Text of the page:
Yes, this is yet another article about immigration. However, this isn't about immigration policy. Or the economic benefits of immigration or whether immigration is a drain on America. I'm not even trying to the argument that immigration bolsters the workforce. This isn't about the practicality of deporting 10 million people. This is simply a moral argument for Christian believers.
"So you too must befriend the alien, for you were once aliens yourselves in the land of Egypt." (Dt. 10:19).
Let's start there, at the genesis of this passage. You see, Jesus and His parents left His birthplace and hometown for a better life when Jesus was a baby to escape persecution. No, I'm not talking about the carpenter named Jesus who is part of your contractor's crew who might or might not be documented. This is a different Jesus, although He was also a carpenter and an immigrant in a new land. Except this Jesus didn't leave El Salvador or Mexico for the United States, He left Bethlehem and Nazareth for Egypt. And the bad guy He and His family were escaping wasn't a Latin American dictator - he was a Roman named Herod. Yes, it's a bit confusing. So, to avoid confusion, let's call the Jesus that requires a capital H when I refer to Him as Jesus of Nazareth.
It is precisely what Jesus of Nazareth and his family went through which inspired the disciples to write in Scripture mandating believers to have indefatigable compassion for those who seek new hope in a new land. This teaching is underscored by none other than Jesus of Nazareth Himself, who pointedly teaches His followers to welcome and treat a stranger as they would Jesus Himself, "for I was hungry and you gave me food, I was thirsty and you gave me something to drink, I was a stranger and you welcomed me ..."
This point was not lost on his Eminence Cardinal Roger Mahony, Father Virgilio Elizondo and Father Dan Groody of Notre Dame, who reached out to me to help them with an effort to get Americans to treat all immigrants with dignity. His Eminence considered it his mandate from Jesus of Nazareth Himself. His Eminence was very clear about the approach - a faith-based, youth-led campaign with a social-media/networking-friendly message. So I gathered up a group of much-smarter-than-me young leaders like Adan Acevedo, Jonathan Padilla and Jessica Barajas to give the Cardinal and me guidance. And they did. And we are creating a movement based on scripture to treat strangers the way Jesus said we should. The American Project was born this month and will kick-off with the training of hundreds of young leaders of all races and faiths to expand and execute the campaign in their communities across the United States on June 22, 23, and 24 at Georgetown University in Washington, DC. The three-day effort will conclude with a worship service to pray for America's immigrants on Sunday morning.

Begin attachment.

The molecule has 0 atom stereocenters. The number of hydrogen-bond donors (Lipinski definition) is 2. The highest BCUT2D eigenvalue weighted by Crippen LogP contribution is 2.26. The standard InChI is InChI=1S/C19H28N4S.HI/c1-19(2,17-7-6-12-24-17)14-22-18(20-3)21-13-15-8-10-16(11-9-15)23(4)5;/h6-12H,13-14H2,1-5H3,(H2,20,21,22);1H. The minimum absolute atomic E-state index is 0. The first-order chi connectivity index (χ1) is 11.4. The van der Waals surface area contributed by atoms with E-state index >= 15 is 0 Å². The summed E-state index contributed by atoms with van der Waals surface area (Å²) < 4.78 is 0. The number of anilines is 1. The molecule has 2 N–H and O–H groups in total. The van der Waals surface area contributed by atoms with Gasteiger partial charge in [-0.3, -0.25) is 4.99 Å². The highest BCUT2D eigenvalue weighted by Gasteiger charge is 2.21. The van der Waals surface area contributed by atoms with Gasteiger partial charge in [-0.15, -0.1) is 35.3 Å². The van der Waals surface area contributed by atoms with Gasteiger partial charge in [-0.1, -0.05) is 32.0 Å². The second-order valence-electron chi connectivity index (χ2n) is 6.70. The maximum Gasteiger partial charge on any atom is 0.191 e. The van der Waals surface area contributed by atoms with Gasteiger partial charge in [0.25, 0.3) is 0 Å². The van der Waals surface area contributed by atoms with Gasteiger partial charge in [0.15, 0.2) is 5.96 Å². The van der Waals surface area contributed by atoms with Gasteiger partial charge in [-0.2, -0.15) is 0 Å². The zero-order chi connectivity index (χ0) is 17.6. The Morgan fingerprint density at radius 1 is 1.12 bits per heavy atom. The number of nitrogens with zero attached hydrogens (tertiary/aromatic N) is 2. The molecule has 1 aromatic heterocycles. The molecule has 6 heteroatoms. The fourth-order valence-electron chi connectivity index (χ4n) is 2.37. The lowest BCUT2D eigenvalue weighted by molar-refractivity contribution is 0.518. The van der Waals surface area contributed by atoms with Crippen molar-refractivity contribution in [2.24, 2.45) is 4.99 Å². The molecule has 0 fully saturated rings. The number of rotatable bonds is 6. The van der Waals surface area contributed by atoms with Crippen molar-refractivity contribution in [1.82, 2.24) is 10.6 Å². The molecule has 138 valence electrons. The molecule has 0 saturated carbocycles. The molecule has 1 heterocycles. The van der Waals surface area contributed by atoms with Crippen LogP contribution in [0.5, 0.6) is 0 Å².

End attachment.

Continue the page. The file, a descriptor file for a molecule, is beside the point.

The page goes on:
His Eminence knows a thing or two about this sort of thing. You see, 50 years ago he worked alongside the legendary Cesar Chavez who led a campaign to promote treating immigrants with dignity. So it's not an original idea however the soon-retiring Cardinal is hip enough to add a new approach to a very old problem.
"As a Christian, there are no prior commitments that can overrule or trump this Biblical tradition of compassion for the stranger, the alien, and the worker," said the Cardinal. "Whatever economic, political, or social policies we discuss--and whatever discussion of constitutional rights and liberties may take place--we cannot turn our backs on this Biblical legacy of hope and the consequent Gospel imperative to show compassion to our immigrant brothers and sisters."
Escaping persecution or seeking hope was reinforced at the screening of the poignant documentary by Wendy Thompson and Eduardo Lopez called Harvest of Empire (based on the book by Journalist Juan Gonzalez). I burst into tears re-witnessing the historical horrors that led to massive Diaspora from Mexico, Central America and the Caribbean. King Herod wouldn't have made the top ten list of Latin American monsters highlighted in the movie. Of course, the part about Nicaragua, where I immigrated from, hit me the hardest.
There is a reason immigrants come to our great country (I was sworn in a US citizen with great pride, purpose and appreciation when I was 28 years old). Immigrants are here for the same reasons Jesus of Nazareth and His family went to Egypt.
Yes, I'm a believer. Not just in the teachings of Jesus of Nazareth, but a great believer in the United States of America.